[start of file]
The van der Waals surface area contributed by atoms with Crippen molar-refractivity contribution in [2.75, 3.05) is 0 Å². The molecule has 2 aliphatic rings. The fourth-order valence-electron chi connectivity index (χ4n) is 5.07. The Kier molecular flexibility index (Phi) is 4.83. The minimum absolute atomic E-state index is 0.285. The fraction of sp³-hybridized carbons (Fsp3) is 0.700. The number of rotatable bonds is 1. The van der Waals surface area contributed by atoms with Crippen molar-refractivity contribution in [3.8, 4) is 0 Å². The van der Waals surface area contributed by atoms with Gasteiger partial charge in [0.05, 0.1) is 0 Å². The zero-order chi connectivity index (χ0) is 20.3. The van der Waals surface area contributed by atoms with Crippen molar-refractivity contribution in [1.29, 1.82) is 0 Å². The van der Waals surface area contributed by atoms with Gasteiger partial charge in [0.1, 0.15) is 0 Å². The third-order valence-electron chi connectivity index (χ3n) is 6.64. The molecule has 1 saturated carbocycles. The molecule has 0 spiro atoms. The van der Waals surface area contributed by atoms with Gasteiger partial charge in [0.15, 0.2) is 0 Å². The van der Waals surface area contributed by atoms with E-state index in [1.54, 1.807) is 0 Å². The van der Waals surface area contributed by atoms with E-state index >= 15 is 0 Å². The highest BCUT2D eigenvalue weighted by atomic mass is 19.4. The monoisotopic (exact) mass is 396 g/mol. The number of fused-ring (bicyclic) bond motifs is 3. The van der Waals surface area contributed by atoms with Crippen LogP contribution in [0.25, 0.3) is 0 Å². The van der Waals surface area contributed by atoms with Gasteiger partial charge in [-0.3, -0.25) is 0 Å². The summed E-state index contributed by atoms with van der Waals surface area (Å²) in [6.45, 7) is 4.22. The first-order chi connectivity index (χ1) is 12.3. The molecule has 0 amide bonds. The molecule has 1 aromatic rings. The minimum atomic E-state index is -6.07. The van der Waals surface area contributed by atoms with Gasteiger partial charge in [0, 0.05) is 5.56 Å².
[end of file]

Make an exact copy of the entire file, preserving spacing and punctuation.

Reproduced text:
The van der Waals surface area contributed by atoms with Crippen molar-refractivity contribution in [2.75, 3.05) is 0 Å². The molecule has 2 aliphatic rings. The fourth-order valence-electron chi connectivity index (χ4n) is 5.07. The Kier molecular flexibility index (Phi) is 4.83. The minimum absolute atomic E-state index is 0.285. The fraction of sp³-hybridized carbons (Fsp3) is 0.700. The number of rotatable bonds is 1. The van der Waals surface area contributed by atoms with Crippen molar-refractivity contribution in [3.8, 4) is 0 Å². The van der Waals surface area contributed by atoms with Gasteiger partial charge in [0.05, 0.1) is 0 Å². The zero-order chi connectivity index (χ0) is 20.3. The van der Waals surface area contributed by atoms with Crippen molar-refractivity contribution in [1.29, 1.82) is 0 Å². The van der Waals surface area contributed by atoms with Gasteiger partial charge in [0.1, 0.15) is 0 Å². The third-order valence-electron chi connectivity index (χ3n) is 6.64. The molecule has 1 saturated carbocycles. The molecule has 0 spiro atoms. The van der Waals surface area contributed by atoms with Gasteiger partial charge in [0.15, 0.2) is 0 Å². The van der Waals surface area contributed by atoms with E-state index in [1.54, 1.807) is 0 Å². The van der Waals surface area contributed by atoms with E-state index >= 15 is 0 Å². The highest BCUT2D eigenvalue weighted by atomic mass is 19.4. The monoisotopic (exact) mass is 396 g/mol. The number of fused-ring (bicyclic) bond motifs is 3. The van der Waals surface area contributed by atoms with Crippen LogP contribution in [0.25, 0.3) is 0 Å². The van der Waals surface area contributed by atoms with Gasteiger partial charge in [-0.3, -0.25) is 0 Å². The summed E-state index contributed by atoms with van der Waals surface area (Å²) in [6.45, 7) is 4.22. The first-order chi connectivity index (χ1) is 12.3. The molecule has 0 amide bonds. The molecule has 1 aromatic rings. The minimum atomic E-state index is -6.07. The van der Waals surface area contributed by atoms with Gasteiger partial charge in [0, 0.05) is 5.56 Å².